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UK's Food Standards Agency links burnt food to cancer

When she's not writing, Claire Gillespie can most often be found wiping snotty noses, picking up Lego, taking photos of her cat or doing headstands.

Your toast and potato preferences could increase your risk of cancer

From SheKnows UK

The list of things that may cause cancer is so long, it would be far easier and quicker to have a quick reference list of what's actually OK for us to eat, drink and do.

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The latest scaremongering important scientific research comes courtesy of the U.K.'s Food Standards Agency, which has issued a warning about our potato and toast preferences. If you like your roast tatties well done and your toast on the dark side, you may be increasing your risk of cancer.

This is due to the presence of acrylamide, a chemical that is produced naturally when starchy foods (such as bread and potatoes) are cooked at high temperatures. Although the FSA says it is "not a high level of risk," we should stop cooking our potatoes and bread as soon as it reaches a "golden yellow colour" to reduce this risk (and the same goes for other high-starch foods, such as root vegetables, crackers, cereals, biscuits and coffee.)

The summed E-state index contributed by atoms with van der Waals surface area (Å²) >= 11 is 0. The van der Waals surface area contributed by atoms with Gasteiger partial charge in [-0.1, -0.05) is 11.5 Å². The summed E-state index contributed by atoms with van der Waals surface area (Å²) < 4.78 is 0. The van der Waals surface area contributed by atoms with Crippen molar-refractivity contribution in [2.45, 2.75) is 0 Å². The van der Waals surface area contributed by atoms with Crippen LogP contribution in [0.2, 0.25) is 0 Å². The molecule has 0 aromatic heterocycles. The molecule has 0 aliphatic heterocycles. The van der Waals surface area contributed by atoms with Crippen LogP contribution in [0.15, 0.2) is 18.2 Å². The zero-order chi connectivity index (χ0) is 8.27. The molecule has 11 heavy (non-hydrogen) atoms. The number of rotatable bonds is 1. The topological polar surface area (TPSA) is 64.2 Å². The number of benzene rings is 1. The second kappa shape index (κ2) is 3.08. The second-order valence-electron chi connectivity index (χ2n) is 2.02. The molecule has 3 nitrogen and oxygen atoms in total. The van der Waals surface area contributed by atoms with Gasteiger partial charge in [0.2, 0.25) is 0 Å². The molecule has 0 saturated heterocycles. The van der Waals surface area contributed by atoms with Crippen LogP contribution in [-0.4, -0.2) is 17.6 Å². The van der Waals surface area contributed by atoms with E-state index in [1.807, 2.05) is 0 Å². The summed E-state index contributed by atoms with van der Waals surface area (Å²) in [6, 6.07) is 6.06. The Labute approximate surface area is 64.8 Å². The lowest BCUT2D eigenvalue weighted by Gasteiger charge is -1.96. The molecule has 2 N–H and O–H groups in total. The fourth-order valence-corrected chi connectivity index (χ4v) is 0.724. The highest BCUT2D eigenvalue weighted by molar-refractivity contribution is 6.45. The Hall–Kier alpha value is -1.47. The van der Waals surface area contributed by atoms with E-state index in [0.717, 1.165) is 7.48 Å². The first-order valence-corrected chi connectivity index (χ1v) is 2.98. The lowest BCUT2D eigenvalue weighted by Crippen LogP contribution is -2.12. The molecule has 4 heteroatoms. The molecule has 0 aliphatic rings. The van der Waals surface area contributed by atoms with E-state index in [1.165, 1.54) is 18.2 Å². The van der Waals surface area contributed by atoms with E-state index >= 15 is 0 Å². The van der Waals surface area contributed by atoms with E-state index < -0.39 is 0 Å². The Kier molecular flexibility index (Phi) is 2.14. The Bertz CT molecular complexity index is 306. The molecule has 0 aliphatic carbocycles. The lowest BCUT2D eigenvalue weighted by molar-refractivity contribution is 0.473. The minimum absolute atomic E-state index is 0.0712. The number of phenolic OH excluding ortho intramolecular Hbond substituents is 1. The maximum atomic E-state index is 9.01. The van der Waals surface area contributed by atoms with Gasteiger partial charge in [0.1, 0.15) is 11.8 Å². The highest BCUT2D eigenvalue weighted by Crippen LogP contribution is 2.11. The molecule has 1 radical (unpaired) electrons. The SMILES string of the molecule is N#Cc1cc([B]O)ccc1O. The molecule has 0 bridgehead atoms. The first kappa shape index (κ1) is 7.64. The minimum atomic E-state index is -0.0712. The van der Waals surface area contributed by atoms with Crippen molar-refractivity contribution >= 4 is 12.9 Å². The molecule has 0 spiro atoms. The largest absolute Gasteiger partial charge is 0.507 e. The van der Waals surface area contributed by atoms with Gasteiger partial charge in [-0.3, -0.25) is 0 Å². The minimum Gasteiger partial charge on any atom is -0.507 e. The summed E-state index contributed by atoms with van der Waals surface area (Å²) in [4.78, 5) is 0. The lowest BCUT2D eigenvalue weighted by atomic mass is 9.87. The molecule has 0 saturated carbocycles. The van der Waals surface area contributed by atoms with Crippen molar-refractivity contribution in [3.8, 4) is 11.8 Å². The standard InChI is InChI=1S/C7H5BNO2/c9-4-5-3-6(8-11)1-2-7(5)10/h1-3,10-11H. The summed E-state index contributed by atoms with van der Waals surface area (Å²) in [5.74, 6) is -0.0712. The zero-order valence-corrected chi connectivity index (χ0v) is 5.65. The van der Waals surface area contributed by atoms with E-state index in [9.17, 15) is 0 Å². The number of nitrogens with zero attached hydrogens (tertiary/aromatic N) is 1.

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While acrylamide has been shown to cause cancer in animals (once in the body, acrylamide turns into another compound, glycidamide, which can bind to DNA and cause mutations), there is still no conclusive proof that it has the same effect in humans. However, the scientific consensus is that it is safe to assume that it the case.

If you're not happy making your dietary decisions based on assumptions, you might take reassurance from FSA director of policy Steve Wearne, who said, "We’re not saying avoid particular foods or groups of foods but vary your diet so you smooth out your risk. We are not saying to people to worry about the occasional piece of food or meal that’s overcooked. This is about managing risk across your lifetime."

Does this mean we can indulge our burnt toast cravings now and again? We assume so.

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